Erin Everhart is the director of web and social media marketing at the digital marketing and web design company, 352 Media Group. Connect with her on Twitter @erinever.
There are two ways to conquer web marketing: good content and even better relationships. The problem is, any SEO pro has already identified this.
Try targeting blogs as link resources. Not only do people trust blogs, they’re one of the most effective ways to both build your brand awareness and get high-quality content links that point back to your website.
Amazon may have issued an update to its Kindle Fire this morning, but Conan O’Brien was still able to skewer the device and some of the early customer complaints on his show.
Team Coco and crew mock the Kindle Fire’s ill-placed power button, security concerns and other areas of dissatisfaction. [ Continue Reading… ]
Ah yes. A familiar beginner’s problem for any new blogger: No readers. Assuming you’re comparing your brand new blog to an already-well-established website with a huge following, it’s understandable why the task of luring in an audience might seem overwhelming. Not everyone can snap their fingers and magically summon a rabid fan base of hungry readers just waiting to devour your every word.
That said, there are a few things you can do to attract readers and drive traffic to your blog, most of which only take a bit of leg-work for the first few weeks, but really help pave the road for all of your future posts.
For those of you struggling with the very common blog-population-zero issue, let me first point you in the direction of my previous post, how to define your target audience. If you’ve already read that and are ready for the next step, read on.
Focus on your SEO
Search Engine Optimization is one of those fancy terms that bloggers tend to throw around pretty regularly. Not only because it sounds cool, but because it works. By optimizing your blog across engines like Google, Bing, etc, you are effectively allowing the Internet to discover you. While new readers can definitely discover you through other means like word of mouth, often times, search engines are more likely to be your friend in the battle for a larger audience.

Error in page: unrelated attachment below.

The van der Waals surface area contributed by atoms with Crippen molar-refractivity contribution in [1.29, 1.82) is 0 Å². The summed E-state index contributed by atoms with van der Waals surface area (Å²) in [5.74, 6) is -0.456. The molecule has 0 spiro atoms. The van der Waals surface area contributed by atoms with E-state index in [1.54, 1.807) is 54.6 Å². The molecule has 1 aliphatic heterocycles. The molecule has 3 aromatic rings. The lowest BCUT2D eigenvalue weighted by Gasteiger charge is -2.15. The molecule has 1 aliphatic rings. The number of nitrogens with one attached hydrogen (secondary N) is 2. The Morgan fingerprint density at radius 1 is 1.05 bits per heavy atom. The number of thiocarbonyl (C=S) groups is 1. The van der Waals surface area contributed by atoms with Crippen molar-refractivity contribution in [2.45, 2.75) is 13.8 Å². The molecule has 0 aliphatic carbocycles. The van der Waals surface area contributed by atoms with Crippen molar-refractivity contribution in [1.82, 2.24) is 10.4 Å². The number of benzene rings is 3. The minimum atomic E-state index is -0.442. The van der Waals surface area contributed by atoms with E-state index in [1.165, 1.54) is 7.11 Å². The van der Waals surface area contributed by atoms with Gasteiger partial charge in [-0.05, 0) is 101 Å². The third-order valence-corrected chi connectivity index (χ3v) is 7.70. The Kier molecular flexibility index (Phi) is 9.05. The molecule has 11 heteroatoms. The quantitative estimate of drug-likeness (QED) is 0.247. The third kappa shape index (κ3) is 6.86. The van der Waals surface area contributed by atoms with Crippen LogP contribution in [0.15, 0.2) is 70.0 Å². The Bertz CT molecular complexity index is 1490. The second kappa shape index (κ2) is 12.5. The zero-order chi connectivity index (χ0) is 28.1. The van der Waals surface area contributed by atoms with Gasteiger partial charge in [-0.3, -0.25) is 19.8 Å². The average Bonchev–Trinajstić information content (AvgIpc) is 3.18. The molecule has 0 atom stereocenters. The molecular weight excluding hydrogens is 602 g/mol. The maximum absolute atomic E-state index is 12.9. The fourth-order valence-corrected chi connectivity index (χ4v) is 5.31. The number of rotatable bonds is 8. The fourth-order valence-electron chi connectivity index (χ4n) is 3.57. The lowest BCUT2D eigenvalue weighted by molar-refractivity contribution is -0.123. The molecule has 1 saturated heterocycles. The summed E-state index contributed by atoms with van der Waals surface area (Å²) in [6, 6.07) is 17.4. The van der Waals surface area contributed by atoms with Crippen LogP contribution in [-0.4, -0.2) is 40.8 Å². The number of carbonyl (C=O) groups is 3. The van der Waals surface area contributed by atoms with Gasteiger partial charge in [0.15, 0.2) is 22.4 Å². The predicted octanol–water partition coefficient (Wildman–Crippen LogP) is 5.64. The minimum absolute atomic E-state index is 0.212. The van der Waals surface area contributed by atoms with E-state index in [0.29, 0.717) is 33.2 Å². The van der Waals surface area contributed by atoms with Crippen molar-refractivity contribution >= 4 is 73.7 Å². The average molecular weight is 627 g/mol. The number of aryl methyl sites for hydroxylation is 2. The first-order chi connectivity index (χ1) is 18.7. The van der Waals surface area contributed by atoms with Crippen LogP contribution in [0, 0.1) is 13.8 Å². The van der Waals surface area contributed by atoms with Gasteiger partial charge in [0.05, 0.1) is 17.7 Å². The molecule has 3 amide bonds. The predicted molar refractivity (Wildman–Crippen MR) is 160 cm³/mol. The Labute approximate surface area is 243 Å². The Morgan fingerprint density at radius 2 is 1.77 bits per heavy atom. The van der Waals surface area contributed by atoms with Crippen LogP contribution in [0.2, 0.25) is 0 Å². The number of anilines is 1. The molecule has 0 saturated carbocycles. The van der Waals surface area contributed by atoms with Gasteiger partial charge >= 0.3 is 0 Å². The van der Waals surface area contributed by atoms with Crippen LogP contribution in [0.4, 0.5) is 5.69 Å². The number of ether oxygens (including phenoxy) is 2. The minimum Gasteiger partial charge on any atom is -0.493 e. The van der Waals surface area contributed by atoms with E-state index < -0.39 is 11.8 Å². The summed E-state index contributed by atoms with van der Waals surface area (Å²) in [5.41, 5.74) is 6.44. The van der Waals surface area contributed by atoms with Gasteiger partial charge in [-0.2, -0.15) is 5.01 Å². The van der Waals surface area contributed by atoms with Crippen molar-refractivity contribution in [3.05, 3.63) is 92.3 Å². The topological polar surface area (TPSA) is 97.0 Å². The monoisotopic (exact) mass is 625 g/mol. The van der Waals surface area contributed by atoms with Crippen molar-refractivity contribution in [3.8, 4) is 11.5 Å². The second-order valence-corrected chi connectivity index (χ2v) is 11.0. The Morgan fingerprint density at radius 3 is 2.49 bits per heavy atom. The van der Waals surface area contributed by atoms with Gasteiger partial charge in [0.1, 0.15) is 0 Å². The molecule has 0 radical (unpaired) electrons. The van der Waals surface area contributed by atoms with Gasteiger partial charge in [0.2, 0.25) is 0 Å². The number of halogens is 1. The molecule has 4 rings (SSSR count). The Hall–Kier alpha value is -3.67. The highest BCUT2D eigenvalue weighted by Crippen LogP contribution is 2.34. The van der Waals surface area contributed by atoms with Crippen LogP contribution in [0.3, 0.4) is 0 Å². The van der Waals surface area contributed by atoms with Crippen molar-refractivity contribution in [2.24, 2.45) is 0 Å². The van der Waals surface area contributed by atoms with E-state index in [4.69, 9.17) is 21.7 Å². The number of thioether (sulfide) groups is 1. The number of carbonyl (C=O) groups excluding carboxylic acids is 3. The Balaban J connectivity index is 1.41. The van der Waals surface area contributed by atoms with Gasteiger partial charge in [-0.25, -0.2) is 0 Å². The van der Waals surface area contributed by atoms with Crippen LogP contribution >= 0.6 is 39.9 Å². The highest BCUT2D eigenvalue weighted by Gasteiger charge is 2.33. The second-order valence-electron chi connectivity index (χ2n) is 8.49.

It’s wise to link back to your blog several times across the web from anywhere you’ve established any sort of presence. You essentially want to make it impossible for anyone to not find you online because you’ve put an obvious effort into making sure your blogging identity is seen everywhere your potential audience is likely to be.
At least once a day, I’m asked by some casually-curious user for my opinion on whether or not Google+ will beat out Facebook. It’s one of those hypothetical questions that makes me roll my eyes and take slow, deep breaths.
As someone who has been following the growth of both networks almost religiously for the past four months now, hearing the same drum beating over and over has begun to wear on my nerves. In fact, I’d wager that the companies at the focus of this question are also tired of being forced to lament over this same debate.
One of the key reasons this social network rivalry is the subject of such intense critique, however, is because the dissection of both platforms is actually incredibly important to the way marketers of the future need to think. With new networks and tools being introduced nearly every day, it is absolutely vital for social media strategists and business developers alike to stay on top of what’s current, what’s trending, and what has the potential to go viral — and all with profitability, bottom lines and ROI in mind.
Luckily for them, my encyclopedic back-knowledge (#humblebrag) and ongoing obsession with social media has left me with several important points to make in favor of Google+, the new social hub that is pioneering the way through unfamiliar territory for typical social campaign strategies. Let’s dive in.
What do the actual companies think of one another?
While analysts, press and other interested third party critics have definitely had their chance to preach both their eulogies and praise for each of the networks, the two competing platforms themselves also have more than a bit to say on the subject.
Eye of a Tokay Gecko
“A close-up shot of a Tokay Gecko. Their eyes remind me of old-fashioned keyholes. Thanks for looking!” The photo is taken by Alan M.
La force et la passion
“She felt her strength and passion back by 1 small drop of water.”. The photo is taken by Leon Baas.
“Jumping spider on a DVD reading my data! Shot with a Canon 20D with a Canon MP-E macro lens.” The photo is taken by Coder.
“Close-up of a wet leaf … taken with a Canon Powershot A610 :)” The photo is taken by Sophie.
The tools may change but the goals are still the same. Chris Brogan, the best selling author of the books Trust Agents and Google+ for Business, reminds us that social business always has been and always will be about people. Digital technology is just a tool, says Brogan, what matters is the customer experience.
In this video, shot at Oakley Inc.’s headquarters, Brogan also gives tips for [ Continue Reading… ]